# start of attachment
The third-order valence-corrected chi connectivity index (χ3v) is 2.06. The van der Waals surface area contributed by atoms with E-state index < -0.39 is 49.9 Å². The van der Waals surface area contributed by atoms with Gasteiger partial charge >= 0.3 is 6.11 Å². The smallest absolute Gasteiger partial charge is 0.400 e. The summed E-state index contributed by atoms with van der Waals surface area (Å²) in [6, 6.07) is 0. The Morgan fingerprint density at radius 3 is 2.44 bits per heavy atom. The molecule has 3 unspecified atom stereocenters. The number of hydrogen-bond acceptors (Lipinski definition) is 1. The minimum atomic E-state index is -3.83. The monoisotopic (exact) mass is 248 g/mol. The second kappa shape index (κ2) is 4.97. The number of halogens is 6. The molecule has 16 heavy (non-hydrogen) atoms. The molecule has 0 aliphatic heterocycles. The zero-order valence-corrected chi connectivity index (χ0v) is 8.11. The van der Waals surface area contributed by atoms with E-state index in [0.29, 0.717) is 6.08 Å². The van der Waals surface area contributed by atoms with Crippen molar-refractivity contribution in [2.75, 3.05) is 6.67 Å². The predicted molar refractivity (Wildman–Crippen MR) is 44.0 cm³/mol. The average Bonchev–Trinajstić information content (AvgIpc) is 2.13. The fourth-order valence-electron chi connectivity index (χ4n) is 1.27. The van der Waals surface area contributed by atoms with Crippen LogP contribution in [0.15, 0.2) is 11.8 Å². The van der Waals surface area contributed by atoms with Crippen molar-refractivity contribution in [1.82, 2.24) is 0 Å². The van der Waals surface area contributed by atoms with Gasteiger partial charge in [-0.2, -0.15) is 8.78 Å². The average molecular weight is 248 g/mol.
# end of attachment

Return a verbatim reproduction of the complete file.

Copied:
The third-order valence-corrected chi connectivity index (χ3v) is 2.06. The van der Waals surface area contributed by atoms with E-state index < -0.39 is 49.9 Å². The van der Waals surface area contributed by atoms with Gasteiger partial charge >= 0.3 is 6.11 Å². The smallest absolute Gasteiger partial charge is 0.400 e. The summed E-state index contributed by atoms with van der Waals surface area (Å²) in [6, 6.07) is 0. The Morgan fingerprint density at radius 3 is 2.44 bits per heavy atom. The molecule has 3 unspecified atom stereocenters. The number of hydrogen-bond acceptors (Lipinski definition) is 1. The minimum atomic E-state index is -3.83. The monoisotopic (exact) mass is 248 g/mol. The second kappa shape index (κ2) is 4.97. The number of halogens is 6. The molecule has 16 heavy (non-hydrogen) atoms. The molecule has 0 aliphatic heterocycles. The zero-order valence-corrected chi connectivity index (χ0v) is 8.11. The van der Waals surface area contributed by atoms with E-state index in [0.29, 0.717) is 6.08 Å². The van der Waals surface area contributed by atoms with Crippen molar-refractivity contribution in [2.75, 3.05) is 6.67 Å². The predicted molar refractivity (Wildman–Crippen MR) is 44.0 cm³/mol. The average Bonchev–Trinajstić information content (AvgIpc) is 2.13. The fourth-order valence-electron chi connectivity index (χ4n) is 1.27. The van der Waals surface area contributed by atoms with Crippen LogP contribution in [0.15, 0.2) is 11.8 Å². The van der Waals surface area contributed by atoms with Crippen molar-refractivity contribution in [1.82, 2.24) is 0 Å². The van der Waals surface area contributed by atoms with Gasteiger partial charge in [-0.2, -0.15) is 8.78 Å². The average molecular weight is 248 g/mol.